Dorian Yates Work Ethic
Dorian Yates is highly regarded for his extreme work ethic.
He is often referred to as an example of hard work beating talent–or genetics.
Many truly believe that he was just such a hard worker in the gym that it allowed him to overcome genetic deficiencies and grind his way to six consecutive Mr. Olympia titles.
Dorian being so diehard about bodybuilding and having an insane level of work ethic is often said to be the critical factor that separated him from all of his competitors.
In my personal opinion, this couldn't be any further from the truth.
The truth is, Dorian Yates had some of the best genetics in the history of bodybuilding.
Dorian Yates Genetics Are Elite
Dorian's biceps are often brought up as a criticism, and typically form the basis of the entire argument that he had subpar genetics relative to the bodybuilders he edged out.
Dorian inspired thousands that the key to being successful in bodybuilding was not his genetics at all, but his hard work and dedication.
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#Repost @dynutrition_dubai with @get_repost ・・・ From @makaveli_motivation #ExtremeDedication Dorian @thedorianyates DYN @dynutrition Joe @joerogan __________ #DYNutrition #DoTheWork #theShadowLine #createalegacy #Mindset #WorkEthic #BelieveToAchieve #MoreThanMuscles #MakaveliMotivation #legend #theshadow #dorianyates #bodybuilder
Personally, I think that is extremely misleading and untrue.
Yes, adherence to a strict diet and intelligent training regimen is what will ultimately determine if you grow or not, but the reality is that it is not very difficult to do this, even for the average person.
What is difficult to do (impossible for 99.9% of us) is hyper-respond to performance enhancing drugs, training, and walk around with low levels of Myostatin.
This was Dorian Yates' physique before he started training –
This was Dorian Yates' physique after only nine months of training.
After only 9 months of training, Dorian was more muscular than 99% of aspiring bodybuilders, including the ones who take absurd amounts of steroids and other PEDs.
I wasn't even close to this, even after half a decade of training.
Even now, after 10 years of working out, I'm probably a similar size to the picture above.
Within a handful of years, Dorian was competing on the Olympia stage against the best in the world.
This is another perfect example of a guy who hyper-responds to training and drugs.
I've talked about this many times before, you'll know after your first cycle if you have Mr. Olympia caliber genetics.
The same holds true for Dorian Yates, and you can see for yourself how he quickly he exploded.
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There are many things wrong with the current values of our society. In recent times, one of the most pestering issues is people’s fascination with success. The digital revolution and its social media sidekicks further amplified the idea that you can do whatever you want and be successful. This worldview argues that achieving success is easy, cheerful, and pleasant. But mine is a different, more fundamental, and true story about success. This success that we’re talking about takes discipline, guts, hard work, and unmatched dedication. Read more on the DY Nutrition blog at http://bit.ly/2E8UjNN Link also in my bio 👍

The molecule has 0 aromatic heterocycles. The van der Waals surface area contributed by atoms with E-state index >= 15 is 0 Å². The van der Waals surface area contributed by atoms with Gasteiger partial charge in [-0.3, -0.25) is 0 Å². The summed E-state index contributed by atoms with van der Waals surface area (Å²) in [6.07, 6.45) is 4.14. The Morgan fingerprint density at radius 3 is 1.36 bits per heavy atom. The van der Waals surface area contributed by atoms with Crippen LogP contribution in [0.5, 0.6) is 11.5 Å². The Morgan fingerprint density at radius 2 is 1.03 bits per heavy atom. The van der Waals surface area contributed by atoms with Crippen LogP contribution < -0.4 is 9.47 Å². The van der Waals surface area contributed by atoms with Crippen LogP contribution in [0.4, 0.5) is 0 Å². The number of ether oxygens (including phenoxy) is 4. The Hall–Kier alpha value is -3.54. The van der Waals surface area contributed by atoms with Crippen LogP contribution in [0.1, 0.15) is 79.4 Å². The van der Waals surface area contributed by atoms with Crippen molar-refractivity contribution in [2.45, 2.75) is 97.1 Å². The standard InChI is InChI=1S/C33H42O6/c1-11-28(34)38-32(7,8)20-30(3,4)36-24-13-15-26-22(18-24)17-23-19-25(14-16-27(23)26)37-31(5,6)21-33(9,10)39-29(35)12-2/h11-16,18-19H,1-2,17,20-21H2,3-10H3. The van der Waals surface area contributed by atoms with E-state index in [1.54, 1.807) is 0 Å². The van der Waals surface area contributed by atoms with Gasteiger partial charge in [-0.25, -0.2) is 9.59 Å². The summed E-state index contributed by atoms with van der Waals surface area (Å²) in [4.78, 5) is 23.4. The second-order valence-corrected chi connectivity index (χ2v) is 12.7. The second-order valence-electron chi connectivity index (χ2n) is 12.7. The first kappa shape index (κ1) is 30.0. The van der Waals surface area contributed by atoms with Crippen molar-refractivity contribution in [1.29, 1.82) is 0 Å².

How Hard Is It To ACTUALLY “Train Hard”?
Keep in mind, I'm absolutely not trying to take away from Dorian's work ethic.
He very well appeared to be one of the hardest workers in the gym.
And maybe he even did train harder than the other guys who he competed against.
But the reality is that in bodybuilding, unless you're lazy as hell, it's not very hard to go to failure on an exercise.
It doesn't take that much mental fortitude to go to failure, at least in my experience.
It's also not rocket science to perform an exercise with proper form.
I go to the gym 4 days per week as of now.
I train very hard and perform each exercise until my muscle fails and I literally can't even lift the weight anymore.
That's failure, you can't really go harder than that unless you have a spotter who will assist you through partial reps, and force reps past failure.
I've done it, and I'm sure you've done it as well to squeeze out a bit more muscle activation and breakdown.
But, the reality is that failure is failure, and I'm sure a lot of you guys are in fact training to total failure, because it really is not that mentally taxing to do so unless you're extremely weak minded.
It's one thing if you're actually lazy and just go to the gym to move weights around and go through the motions on each exercise.
Yes, that will make or break someone's progress.
However, the majority of us who take bodybuilding seriously train hard and stress the muscle to the point of muscular failure every single time we walk into the gym.